The two mechanical keyboards I’ve been considering are the Matias Tactile Pro, and the new Das Keyboard model with a Mac layout. I’ve considered the Tactile Pro before, but the second version didn’t get the greatest reviews and had a really ugly sticker across the top of it. Version three has been out for a while, gotten good reviews, and did away with the branding on the keyboard. The Das Keyboard model I’m looking at is just now becoming available with a Mac layout, but has gotten good reviews in the past.
The primary difference I’ve looked at between these two is the use of different key switches. The Matias uses a version of Alps simple white key switches (similar to the Apple Extended), where the Das uses MX Cherry Blue key switches (common in mechanical keyboards on the market today). Both types work differently, and so they give each keyboard a different feel when pressing keys.
If you want to get a sense for what the Das Keyboard might be like, you can maybe find another keyboard that uses the same key switches at your local Best Buy, or other big box electronics retailer, branded as a gaming keyboard. The one that I found was the ridiculously named “Razer BlackWidow Ultimate,” which wasn’t on display but had a cut out where the arrow keys are to let you tap on. If you’ve never used a mechanical keyboard, it’s worth doing just to get a feel for how much different they really are.
In the end, I decided to order the Tactile Pro mostly because it was hard to find a keyboard I could try that used the same Alps key switches, so if I got the Das I’d still wonder about it and end up ordering both1). I’ve also heard good things about the Apple Extended keyboards, and it was on sale at OWC. I should get it soon, so I’ll post my impressions once I’ve spent some time getting used to it.
I’ll still end up ordering both. ↩
The people at TidBITS have released the latest in their Take Control series of books — “Take Control of BBEdit,” and it’s only $5. I haven’t gotten into the content yet, but I skimmed over the chapter list and it looks good. BBEdit has become an essential part of my development and writing workflows. BBEdit is my primary writing environment, what I mostly used for creating this sites theme (and the Albina Development site), how I manage project documents, write scripts and probably some other stuff I’m forgetting. If you don’t have BBEdit, I recommend grabbing the demo, and then getting this book.
I edited a few pictures from the last few days using iPhoto for iPad and posted them to my Flickr. I took them using a Panasonic GF2, with a 20mm Panasonic lens. All of them looked slightly underexposed, especially the one of my guinea pig, and needed the white balance adjusted. The auto white balance feature using skin tones, or white points works great. This is one of the most impressive, and genuinely useful apps I’ve seen on the iPad yet.
Gruber asks, “What would it take for the iPad 3 to be deemed an immodest update?”:
But if a faster processor, more RAM, a double-the-resolution retina display, a better camera, and maybe even LTE networking make for a “modest” update, then what would it take for the iPad 3 to be deemed an immodest update? A fusion energy source? Teleportation? A camera that sees into the future?
So with that, in mind my predictions are as follows:
Over the past week I’ve moved away completely from the template-based hosting service I was using, to creating by hand both a new site for my company, and a custom WordPress theme for this blog. I created both in Coda and BBEdit using nothing but HTML and CSS1, which I needed to learn a lot more about to do what I wanted2. Neither site is the most sophisticated example of web site creation imaginable, but I’m very pleased with how far I’ve gotten in the amount of time I’ve spent.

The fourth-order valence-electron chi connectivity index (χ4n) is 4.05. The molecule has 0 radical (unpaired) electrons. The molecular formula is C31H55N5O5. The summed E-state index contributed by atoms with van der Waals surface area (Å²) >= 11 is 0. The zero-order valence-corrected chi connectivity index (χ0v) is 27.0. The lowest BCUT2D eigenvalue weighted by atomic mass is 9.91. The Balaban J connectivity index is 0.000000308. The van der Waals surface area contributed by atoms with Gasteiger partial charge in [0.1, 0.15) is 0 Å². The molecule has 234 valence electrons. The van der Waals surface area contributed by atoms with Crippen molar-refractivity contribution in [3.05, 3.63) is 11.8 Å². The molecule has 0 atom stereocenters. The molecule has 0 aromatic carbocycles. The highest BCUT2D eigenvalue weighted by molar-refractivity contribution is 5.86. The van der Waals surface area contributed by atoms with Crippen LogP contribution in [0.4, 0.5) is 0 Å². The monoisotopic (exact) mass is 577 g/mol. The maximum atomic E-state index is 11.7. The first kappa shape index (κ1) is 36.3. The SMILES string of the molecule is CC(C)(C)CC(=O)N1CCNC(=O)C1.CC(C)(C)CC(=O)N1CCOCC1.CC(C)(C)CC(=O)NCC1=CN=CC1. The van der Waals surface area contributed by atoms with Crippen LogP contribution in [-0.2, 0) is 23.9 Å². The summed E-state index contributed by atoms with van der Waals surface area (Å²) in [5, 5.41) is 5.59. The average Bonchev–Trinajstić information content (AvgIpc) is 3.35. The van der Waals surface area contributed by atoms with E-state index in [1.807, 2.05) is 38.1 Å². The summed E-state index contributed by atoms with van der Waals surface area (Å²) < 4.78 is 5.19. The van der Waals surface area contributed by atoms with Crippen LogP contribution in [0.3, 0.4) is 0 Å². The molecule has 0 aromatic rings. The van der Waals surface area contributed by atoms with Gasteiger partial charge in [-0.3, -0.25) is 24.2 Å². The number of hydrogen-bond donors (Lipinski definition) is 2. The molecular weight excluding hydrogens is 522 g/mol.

Previously I’d been using Squarespace for both sites. I would recommend Squarespace for anyone looking for that kind of template based system and isn’t very comfortable mucking around in a text editor. I thought I might be that way when it comes to web sites for a while, but I’m really not. I love the opportunity to feel unencumbered in my creativity, and to learn new things, to much. The only technical problems I really had is that I wanted it to work better with MarsEdit and Markdown than it did.
The real reason I switched was to own more of my sites, create them using the tools I want and understand what went into them.
I think there’s value in owning the things you make and not being afraid to get your hands dirty with something you’re not yet comfortable with. You’ll probably find out it’s less intimidating than you imagined once you scratch the surface — creating a WordPress theme, for example, was much easier than I thought it would be.
I don’t mean that everyone needs to literally create from scratch every part of what they make. When I say own, I mean taking responsibility for the things you put into the world and making them the best they can be. Every person should pick the level of dirty they need to get to feel ownership.
I thought I wanted to be as hands off as possible when it came to my websites — and I was wrong — but for a lot of people using something like a Squarespace or WordPress.com site is perfect and empowers them in a different way. I also could have rolled my own static blogging engine3, but didn’t feel a strong enough desire to take things that direction. The thing that no one should be is afraid to challenge themselves or settle for a level of ownership below what makes them satisfied. After all, learning and creating new things is a lot of fun.
I edited some PHP too, which was mostly just tweaking what was there already. ↩
I wasn’t starting from zero, but I did have to really grow my understanding of CSS. ↩
Played a bit with creating a blog system using Python — and I still might go that direction eventually — but felt that WordPress had some desirable benefits, and also allowed me to get off the ground quicker. ↩